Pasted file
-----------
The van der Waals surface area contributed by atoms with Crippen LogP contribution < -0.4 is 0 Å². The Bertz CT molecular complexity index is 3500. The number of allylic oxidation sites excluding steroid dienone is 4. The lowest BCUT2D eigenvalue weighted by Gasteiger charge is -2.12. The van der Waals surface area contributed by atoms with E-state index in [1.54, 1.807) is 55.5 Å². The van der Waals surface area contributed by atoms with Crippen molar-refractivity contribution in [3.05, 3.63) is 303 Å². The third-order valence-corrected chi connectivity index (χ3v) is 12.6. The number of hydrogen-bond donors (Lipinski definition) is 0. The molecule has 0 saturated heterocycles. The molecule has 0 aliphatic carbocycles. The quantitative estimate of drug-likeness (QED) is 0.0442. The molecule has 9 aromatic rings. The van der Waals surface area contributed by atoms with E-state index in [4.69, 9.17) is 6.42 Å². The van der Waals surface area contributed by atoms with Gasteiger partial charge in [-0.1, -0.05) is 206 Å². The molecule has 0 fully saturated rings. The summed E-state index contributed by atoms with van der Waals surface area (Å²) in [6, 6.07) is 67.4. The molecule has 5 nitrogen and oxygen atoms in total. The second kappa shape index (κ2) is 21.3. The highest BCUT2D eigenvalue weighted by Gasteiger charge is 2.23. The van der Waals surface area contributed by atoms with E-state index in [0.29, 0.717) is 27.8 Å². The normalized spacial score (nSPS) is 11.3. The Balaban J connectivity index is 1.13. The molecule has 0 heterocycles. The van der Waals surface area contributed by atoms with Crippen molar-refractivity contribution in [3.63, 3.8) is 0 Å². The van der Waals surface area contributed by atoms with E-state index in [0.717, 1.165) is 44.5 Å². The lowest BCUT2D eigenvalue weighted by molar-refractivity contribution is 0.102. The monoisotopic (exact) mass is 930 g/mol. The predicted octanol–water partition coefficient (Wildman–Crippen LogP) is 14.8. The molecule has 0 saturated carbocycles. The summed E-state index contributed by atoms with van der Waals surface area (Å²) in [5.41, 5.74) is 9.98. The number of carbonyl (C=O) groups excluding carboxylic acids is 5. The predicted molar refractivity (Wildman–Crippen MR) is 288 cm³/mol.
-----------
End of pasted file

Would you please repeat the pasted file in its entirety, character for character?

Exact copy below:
The van der Waals surface area contributed by atoms with Crippen LogP contribution < -0.4 is 0 Å². The Bertz CT molecular complexity index is 3500. The number of allylic oxidation sites excluding steroid dienone is 4. The lowest BCUT2D eigenvalue weighted by Gasteiger charge is -2.12. The van der Waals surface area contributed by atoms with E-state index in [1.54, 1.807) is 55.5 Å². The van der Waals surface area contributed by atoms with Crippen molar-refractivity contribution in [3.05, 3.63) is 303 Å². The third-order valence-corrected chi connectivity index (χ3v) is 12.6. The number of hydrogen-bond donors (Lipinski definition) is 0. The molecule has 0 saturated heterocycles. The molecule has 0 aliphatic carbocycles. The quantitative estimate of drug-likeness (QED) is 0.0442. The molecule has 9 aromatic rings. The van der Waals surface area contributed by atoms with E-state index in [4.69, 9.17) is 6.42 Å². The van der Waals surface area contributed by atoms with Gasteiger partial charge in [-0.1, -0.05) is 206 Å². The molecule has 0 fully saturated rings. The summed E-state index contributed by atoms with van der Waals surface area (Å²) in [6, 6.07) is 67.4. The molecule has 5 nitrogen and oxygen atoms in total. The second kappa shape index (κ2) is 21.3. The highest BCUT2D eigenvalue weighted by Gasteiger charge is 2.23. The van der Waals surface area contributed by atoms with E-state index in [0.29, 0.717) is 27.8 Å². The normalized spacial score (nSPS) is 11.3. The Balaban J connectivity index is 1.13. The molecule has 0 heterocycles. The van der Waals surface area contributed by atoms with Crippen molar-refractivity contribution in [3.63, 3.8) is 0 Å². The van der Waals surface area contributed by atoms with E-state index in [0.717, 1.165) is 44.5 Å². The lowest BCUT2D eigenvalue weighted by molar-refractivity contribution is 0.102. The monoisotopic (exact) mass is 930 g/mol. The predicted octanol–water partition coefficient (Wildman–Crippen LogP) is 14.8. The molecule has 0 saturated carbocycles. The summed E-state index contributed by atoms with van der Waals surface area (Å²) in [5.41, 5.74) is 9.98. The number of carbonyl (C=O) groups excluding carboxylic acids is 5. The predicted molar refractivity (Wildman–Crippen MR) is 288 cm³/mol.